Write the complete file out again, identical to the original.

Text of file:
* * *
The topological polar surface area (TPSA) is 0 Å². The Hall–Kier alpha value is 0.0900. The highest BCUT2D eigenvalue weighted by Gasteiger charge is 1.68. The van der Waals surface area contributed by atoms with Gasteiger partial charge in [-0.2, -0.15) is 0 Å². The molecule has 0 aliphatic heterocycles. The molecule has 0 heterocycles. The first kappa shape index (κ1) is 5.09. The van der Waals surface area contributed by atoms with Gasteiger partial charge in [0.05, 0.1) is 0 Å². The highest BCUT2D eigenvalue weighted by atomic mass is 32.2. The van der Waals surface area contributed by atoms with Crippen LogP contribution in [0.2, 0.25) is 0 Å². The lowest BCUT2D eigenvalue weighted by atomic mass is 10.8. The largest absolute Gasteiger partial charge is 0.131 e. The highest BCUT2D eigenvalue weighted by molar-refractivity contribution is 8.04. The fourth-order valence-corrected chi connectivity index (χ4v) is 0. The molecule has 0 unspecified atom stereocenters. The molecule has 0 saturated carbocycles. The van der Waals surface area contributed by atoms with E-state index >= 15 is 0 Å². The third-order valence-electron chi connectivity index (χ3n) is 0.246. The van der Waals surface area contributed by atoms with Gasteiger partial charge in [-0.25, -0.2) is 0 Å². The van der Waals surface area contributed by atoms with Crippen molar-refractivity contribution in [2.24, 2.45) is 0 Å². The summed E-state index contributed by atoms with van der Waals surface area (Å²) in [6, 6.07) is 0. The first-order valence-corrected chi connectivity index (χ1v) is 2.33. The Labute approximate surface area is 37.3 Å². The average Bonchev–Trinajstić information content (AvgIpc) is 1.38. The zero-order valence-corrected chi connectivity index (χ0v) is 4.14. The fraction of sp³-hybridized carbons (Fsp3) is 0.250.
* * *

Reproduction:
The topological polar surface area (TPSA) is 0 Å². The Hall–Kier alpha value is 0.0900. The highest BCUT2D eigenvalue weighted by Gasteiger charge is 1.68. The van der Waals surface area contributed by atoms with Gasteiger partial charge in [-0.2, -0.15) is 0 Å². The molecule has 0 aliphatic heterocycles. The molecule has 0 heterocycles. The first kappa shape index (κ1) is 5.09. The van der Waals surface area contributed by atoms with Gasteiger partial charge in [0.05, 0.1) is 0 Å². The highest BCUT2D eigenvalue weighted by atomic mass is 32.2. The van der Waals surface area contributed by atoms with Crippen LogP contribution in [0.2, 0.25) is 0 Å². The lowest BCUT2D eigenvalue weighted by atomic mass is 10.8. The largest absolute Gasteiger partial charge is 0.131 e. The highest BCUT2D eigenvalue weighted by molar-refractivity contribution is 8.04. The fourth-order valence-corrected chi connectivity index (χ4v) is 0. The molecule has 0 unspecified atom stereocenters. The molecule has 0 saturated carbocycles. The van der Waals surface area contributed by atoms with E-state index >= 15 is 0 Å². The third-order valence-electron chi connectivity index (χ3n) is 0.246. The van der Waals surface area contributed by atoms with Gasteiger partial charge in [-0.25, -0.2) is 0 Å². The van der Waals surface area contributed by atoms with Crippen molar-refractivity contribution in [2.24, 2.45) is 0 Å². The summed E-state index contributed by atoms with van der Waals surface area (Å²) in [6, 6.07) is 0. The first-order valence-corrected chi connectivity index (χ1v) is 2.33. The Labute approximate surface area is 37.3 Å². The average Bonchev–Trinajstić information content (AvgIpc) is 1.38. The zero-order valence-corrected chi connectivity index (χ0v) is 4.14. The fraction of sp³-hybridized carbons (Fsp3) is 0.250.